Make Lent count this year. March 13, 2011Posted by ourfriendben in wit and wisdom.
Tags: Lent, Lenten Carbon Fast, Lenten sacrifice, meaning of Lent
Our friend Ben’s mother used to joke that in her family, they gave up watermelon for Lent. This sounds eccentric rather than funny until you understand that when she was a child, watermelon was only available in late summer, long after Lent and Easter had come and gone.
Our friend Ben has tended to be more prosaic about the Lenten sacrifice, giving up chocolate or dessert or Coca-Cola. I have always felt that the point of the Lenten sacrifice—unless one is trying to give up a really bad habit, and actually, even then—is not to deny one’s self pleasure or luxury but to turn the mind to God. So the more ordinary the little indulgence you give up, the more often you’ll think of the reason for your sacrifice.
Let’s say you decide to give up eating out for the duration of Lent. If you typically eat out once a month, this is not much of a sacrifice. But suppose you eat lunch out with your coworkers every day, you often stop for takeout on the way home, or habitually stop for takeout coffee and a doughnut or Egg McMuffin or breakfast Subway sandwich on your way to work, and you go to a nice restaurant once or twice a weekend. Now, you’re making a constant sacrifice: making coffee at home, buying a box of doughnuts or whatnot from the grocery for breakfast rather than heading for the drive-through, packing your lunch every day. Stopping at the grocery to put supper together rather than heading to another drive-through or calling out for pizza or Chinese. Cooking more elaborate meals on the weekends rather than heading to your favorite restaurants.
All this requires not just sacrifice, but thought. As your car automatically turns into the Dunkin’ Donuts lot on your way to work, you realize that you’re not supposed to be there. Then, if the sacrifice goes according to plan, you think about why you’re not supposed to be there: If Christ could give his life for you, you could give up Starbucks for Him. You get to work and find yourself reaching for that nonexistant paper cup. Where’s my coffee?! Oh, right, I’ve given it up for 40 days. Bye-bye coffee. And this is why I’ve given it up… Dozens of times a day, you find yourself thinking of, longing for, or reaching for that pack of gum, that candy bar, that bottle of Coke, that slice of pizza. And each time, you bring your thoughts back to God, to the nature of faith, the nature of sacrifice, the difference one person’s sacrifice can make, in your own life and in the world.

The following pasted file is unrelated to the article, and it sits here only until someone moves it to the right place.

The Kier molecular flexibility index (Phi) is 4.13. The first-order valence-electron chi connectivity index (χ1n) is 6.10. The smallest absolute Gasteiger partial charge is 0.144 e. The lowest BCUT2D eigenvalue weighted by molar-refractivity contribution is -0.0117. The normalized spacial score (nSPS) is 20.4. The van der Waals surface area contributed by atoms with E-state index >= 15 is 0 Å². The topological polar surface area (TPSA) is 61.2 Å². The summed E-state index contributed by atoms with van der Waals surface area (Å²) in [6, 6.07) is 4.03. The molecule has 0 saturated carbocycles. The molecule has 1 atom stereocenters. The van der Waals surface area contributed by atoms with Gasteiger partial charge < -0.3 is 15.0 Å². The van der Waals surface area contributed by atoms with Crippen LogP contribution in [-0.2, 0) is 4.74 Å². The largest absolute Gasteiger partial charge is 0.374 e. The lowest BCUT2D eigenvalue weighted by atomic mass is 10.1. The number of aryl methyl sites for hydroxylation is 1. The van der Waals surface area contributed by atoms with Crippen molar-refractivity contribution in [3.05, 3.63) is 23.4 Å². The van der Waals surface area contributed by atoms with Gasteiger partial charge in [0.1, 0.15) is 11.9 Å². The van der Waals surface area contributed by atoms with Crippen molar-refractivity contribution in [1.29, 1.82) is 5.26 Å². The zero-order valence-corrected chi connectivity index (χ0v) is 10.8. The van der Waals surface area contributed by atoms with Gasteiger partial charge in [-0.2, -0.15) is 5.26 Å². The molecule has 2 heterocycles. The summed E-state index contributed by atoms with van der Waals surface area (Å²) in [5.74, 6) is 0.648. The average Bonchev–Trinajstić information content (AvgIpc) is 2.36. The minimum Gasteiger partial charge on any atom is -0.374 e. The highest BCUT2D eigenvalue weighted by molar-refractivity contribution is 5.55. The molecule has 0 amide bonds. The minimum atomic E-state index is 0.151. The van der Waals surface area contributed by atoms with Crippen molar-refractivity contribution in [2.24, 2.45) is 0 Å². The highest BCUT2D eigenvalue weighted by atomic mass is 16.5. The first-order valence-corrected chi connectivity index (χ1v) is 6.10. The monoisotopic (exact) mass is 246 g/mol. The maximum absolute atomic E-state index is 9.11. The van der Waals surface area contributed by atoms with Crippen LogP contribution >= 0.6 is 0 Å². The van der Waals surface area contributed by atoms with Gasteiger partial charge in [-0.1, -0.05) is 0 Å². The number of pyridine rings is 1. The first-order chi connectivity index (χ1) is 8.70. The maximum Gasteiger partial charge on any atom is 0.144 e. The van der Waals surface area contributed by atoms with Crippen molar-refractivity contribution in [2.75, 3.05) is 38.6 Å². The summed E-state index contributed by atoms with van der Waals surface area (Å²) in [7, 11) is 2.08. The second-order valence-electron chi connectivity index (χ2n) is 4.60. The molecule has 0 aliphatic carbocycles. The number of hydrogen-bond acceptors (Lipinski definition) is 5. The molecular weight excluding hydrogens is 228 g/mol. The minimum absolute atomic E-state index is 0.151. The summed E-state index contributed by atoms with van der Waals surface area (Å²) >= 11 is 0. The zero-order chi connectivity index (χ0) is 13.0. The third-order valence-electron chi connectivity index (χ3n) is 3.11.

Plenty of people deride giving up things for Lent, unless they’re huge things. but our friend Ben thinks that giving up the small, automatic, constant habit is most effective in driving home the point of the sacrifice, because it turns the mind to God far more often than, say, giving up your seats at the opera (or, God forbid, basketball court) for 40 days. And there are strong, positive side effects: Giving up your favorite TV show—or giving up TV altogether—may have another benefit: Giving you more worthwhile things to do with your time. Giving up fast food may help you not just shed pounds, but learn to love cooking and eating with your family. Giving up that pricey cuppa Joe three times a day may give you a surprisingly large amount of disposable income, or cash to put against your credit-card debt or add to your mortgage payment or put in your savings account, at the end of the month.